Do you find yourself dozing off at your desk, even after what you thought was a good night’s rest? Then you probably have the same question as so many others: How much do I need to sleep? The answer of how many hours you need is not so straightforward, said Dr. Raj Dasgupta, an assistant professor of clinical medicine in the division of pulmonary, critical care and sleep medicine at the Keck School of Medicine of the University of Southern California.Sleep needs are very individualized, he said, but the general recommendation — the “sweet spot” — is to get seven to nine hours of sleep a night. Recommendations really change as people age, however.”Sleep needs vary over the lifespan,” said Christina Chick, a postdoctoral scholar in psychiatry and behavioral sciences at Stanford University.

CDC’s sleep guideline

Adults should get at least seven hours of sleep a night, but 1 in 3 of them don’t, according to the US Centers for Disease Control and Prevention. Poor sleep has been associated with long-term health consequences, such as higher risk of cardiovascular disease, diabetes, obesity and dementia. In the short term, even one day of sleep loss can harm your well-being, according to a recent study. People who get poor sleep might also be predisposed to conditions such as anxiety, depression and bipolar disorder, Dasgupta said.”There are chronic consequences, and there are acute consequences, which is why sleep is more than just saying, ‘The early bird gets the worm,'” he said. “It’s much more than that.”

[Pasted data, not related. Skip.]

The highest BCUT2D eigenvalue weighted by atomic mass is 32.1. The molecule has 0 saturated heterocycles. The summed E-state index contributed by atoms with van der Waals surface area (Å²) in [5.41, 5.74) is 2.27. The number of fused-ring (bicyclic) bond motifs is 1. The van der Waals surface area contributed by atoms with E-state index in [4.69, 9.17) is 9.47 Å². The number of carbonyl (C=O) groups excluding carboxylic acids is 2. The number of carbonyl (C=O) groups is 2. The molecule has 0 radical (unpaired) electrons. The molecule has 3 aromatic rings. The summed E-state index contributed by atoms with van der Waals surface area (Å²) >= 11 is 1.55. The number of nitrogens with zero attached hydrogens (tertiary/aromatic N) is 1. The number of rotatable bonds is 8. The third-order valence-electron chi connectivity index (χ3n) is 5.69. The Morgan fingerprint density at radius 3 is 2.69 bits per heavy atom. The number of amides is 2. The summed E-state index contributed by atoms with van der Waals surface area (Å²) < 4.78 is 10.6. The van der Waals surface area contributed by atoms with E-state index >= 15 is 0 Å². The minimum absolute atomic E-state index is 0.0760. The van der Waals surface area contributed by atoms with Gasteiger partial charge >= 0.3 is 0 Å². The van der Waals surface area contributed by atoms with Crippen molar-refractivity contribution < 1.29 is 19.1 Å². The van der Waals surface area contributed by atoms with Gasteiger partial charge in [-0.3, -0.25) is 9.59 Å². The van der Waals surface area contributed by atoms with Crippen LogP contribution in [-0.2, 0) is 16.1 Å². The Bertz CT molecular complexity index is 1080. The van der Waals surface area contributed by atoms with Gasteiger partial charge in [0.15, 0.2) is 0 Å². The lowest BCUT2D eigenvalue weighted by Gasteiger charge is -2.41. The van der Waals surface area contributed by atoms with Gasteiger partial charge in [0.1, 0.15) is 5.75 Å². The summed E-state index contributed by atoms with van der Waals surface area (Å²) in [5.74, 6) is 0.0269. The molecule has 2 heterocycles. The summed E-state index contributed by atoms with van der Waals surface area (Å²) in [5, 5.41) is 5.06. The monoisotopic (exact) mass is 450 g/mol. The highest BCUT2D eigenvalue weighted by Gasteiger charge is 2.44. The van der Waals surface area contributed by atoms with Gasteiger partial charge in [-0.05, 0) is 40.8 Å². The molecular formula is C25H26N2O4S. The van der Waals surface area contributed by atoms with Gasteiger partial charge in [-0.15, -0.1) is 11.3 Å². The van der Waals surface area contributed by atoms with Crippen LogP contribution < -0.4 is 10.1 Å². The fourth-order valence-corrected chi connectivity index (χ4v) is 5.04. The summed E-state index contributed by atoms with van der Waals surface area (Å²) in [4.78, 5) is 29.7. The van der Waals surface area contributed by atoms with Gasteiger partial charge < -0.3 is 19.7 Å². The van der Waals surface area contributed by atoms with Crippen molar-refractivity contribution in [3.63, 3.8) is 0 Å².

Sleep for kids and teens

If it feels like babies are sleeping all day, they pretty much are. In the first year of life, babies can sleep 17 to 20 hours a day, Dasgupta said. Infants 4 months to 12 months need their 12 to 16 hours of sleep, including naps, according to Chick. Toddlers, who are between the ages of 1 and 3, should get 11 to 14 hours of sleep, according to Dr. Bhanu Kolla, associate professor of psychiatry and psychology at the Mayo Clinic with a special interest in sleep. Children ages 3 to 5 should sleep for 10 to 13 hours, he added, and from ages 6 to 12, they should sleep nine to 12 hours. For kids up to age 5, these sleep recommendations include naps, Chick said. Teenagers should get eight to 10 hours of sleep, Kolla said. This recommendation has sparked a debate in recent years about start times for school.